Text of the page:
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Proc Biol Sci. 2016 Feb 24;283(1825):20160042. doi: 10.1098/rspb.2016.0042.

Symbiont-mediated RNA interference in insects.

Author information

1
Institute of Life Science, College of Medicine, Swansea University, Singleton Park, Swansea SA2 8PP, UK.
2
Institute of Life Science, College of Medicine, Swansea University, Singleton Park, Swansea SA2 8PP, UK p.j.dyson@swansea.ac.uk.

Abstract

RNA interference (RNAi) methods for insects are often limited by problems with double-stranded (ds) RNA delivery, which restricts reverse genetics studies and the development of RNAi-based biocides. We therefore delegated to insect symbiotic bacteria the task of: (i) constitutive dsRNA synthesis and (ii) trauma-free delivery. RNaseIII-deficient, dsRNA-expressing bacterial strains were created from the symbionts of two very diverse pest species: a long-lived blood-sucking bug, Rhodnius prolixus, and a short-lived globally invasive polyphagous agricultural pest, western flower thrips (Frankliniella occidentalis). When ingested, the manipulated bacteria colonized the insects, successfully competed with the wild-type microflora, and sustainably mediated systemic knockdown phenotypes that were horizontally transmissible. This represents a significant advance in the ability to deliver RNAi, potentially to a large range of non-model insects.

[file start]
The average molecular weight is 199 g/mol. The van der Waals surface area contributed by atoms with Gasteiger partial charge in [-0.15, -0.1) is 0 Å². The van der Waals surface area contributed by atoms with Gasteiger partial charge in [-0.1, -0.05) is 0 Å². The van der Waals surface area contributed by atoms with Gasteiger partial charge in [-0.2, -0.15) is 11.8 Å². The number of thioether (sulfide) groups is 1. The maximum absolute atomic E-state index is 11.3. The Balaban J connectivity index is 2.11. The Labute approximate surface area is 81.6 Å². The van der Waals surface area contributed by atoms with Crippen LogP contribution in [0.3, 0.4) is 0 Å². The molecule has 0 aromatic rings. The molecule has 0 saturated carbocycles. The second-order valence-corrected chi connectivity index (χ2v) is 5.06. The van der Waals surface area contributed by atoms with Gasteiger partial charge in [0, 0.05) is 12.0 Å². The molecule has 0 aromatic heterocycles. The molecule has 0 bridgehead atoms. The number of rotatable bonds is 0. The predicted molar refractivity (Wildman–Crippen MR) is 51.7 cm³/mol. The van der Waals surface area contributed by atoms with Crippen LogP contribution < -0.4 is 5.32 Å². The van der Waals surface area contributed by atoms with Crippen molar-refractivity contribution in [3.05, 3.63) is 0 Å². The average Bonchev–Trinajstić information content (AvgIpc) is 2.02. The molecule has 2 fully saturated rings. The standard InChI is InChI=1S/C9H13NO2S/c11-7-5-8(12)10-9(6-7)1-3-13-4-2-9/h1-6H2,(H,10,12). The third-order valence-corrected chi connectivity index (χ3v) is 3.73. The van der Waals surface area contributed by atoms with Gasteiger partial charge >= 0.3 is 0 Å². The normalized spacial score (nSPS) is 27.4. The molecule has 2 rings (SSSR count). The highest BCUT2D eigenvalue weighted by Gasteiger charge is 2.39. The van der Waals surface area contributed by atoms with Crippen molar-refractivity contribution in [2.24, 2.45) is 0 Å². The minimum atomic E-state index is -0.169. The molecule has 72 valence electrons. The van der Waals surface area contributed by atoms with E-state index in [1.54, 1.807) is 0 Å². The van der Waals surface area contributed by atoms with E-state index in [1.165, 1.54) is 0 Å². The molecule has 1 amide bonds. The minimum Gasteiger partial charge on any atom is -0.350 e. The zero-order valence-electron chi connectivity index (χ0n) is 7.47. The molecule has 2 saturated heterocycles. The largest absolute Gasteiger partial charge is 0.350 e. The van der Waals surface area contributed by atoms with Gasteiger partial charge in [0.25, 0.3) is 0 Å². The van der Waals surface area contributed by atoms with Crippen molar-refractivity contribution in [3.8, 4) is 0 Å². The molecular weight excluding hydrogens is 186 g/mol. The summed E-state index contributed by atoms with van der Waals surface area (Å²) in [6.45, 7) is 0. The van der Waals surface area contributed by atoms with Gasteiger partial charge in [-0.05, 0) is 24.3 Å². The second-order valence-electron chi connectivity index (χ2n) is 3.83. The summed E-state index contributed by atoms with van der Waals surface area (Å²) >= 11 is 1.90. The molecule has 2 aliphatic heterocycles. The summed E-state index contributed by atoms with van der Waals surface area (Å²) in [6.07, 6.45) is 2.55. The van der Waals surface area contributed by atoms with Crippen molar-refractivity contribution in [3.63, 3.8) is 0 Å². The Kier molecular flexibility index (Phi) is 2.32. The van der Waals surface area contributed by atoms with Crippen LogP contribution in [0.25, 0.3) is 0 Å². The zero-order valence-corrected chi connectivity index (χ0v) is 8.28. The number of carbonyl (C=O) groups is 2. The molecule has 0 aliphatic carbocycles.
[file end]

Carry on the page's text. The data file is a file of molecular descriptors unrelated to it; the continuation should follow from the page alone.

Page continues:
KEYWORDS:

Chagas disease; RNA interference; biocide; insect; symbiotic bacteria

PMID:
26911963
PMCID:
PMC4810840
DOI:
10.1098/rspb.2016.0042
[Indexed for MEDLINE]
Free PMC Article

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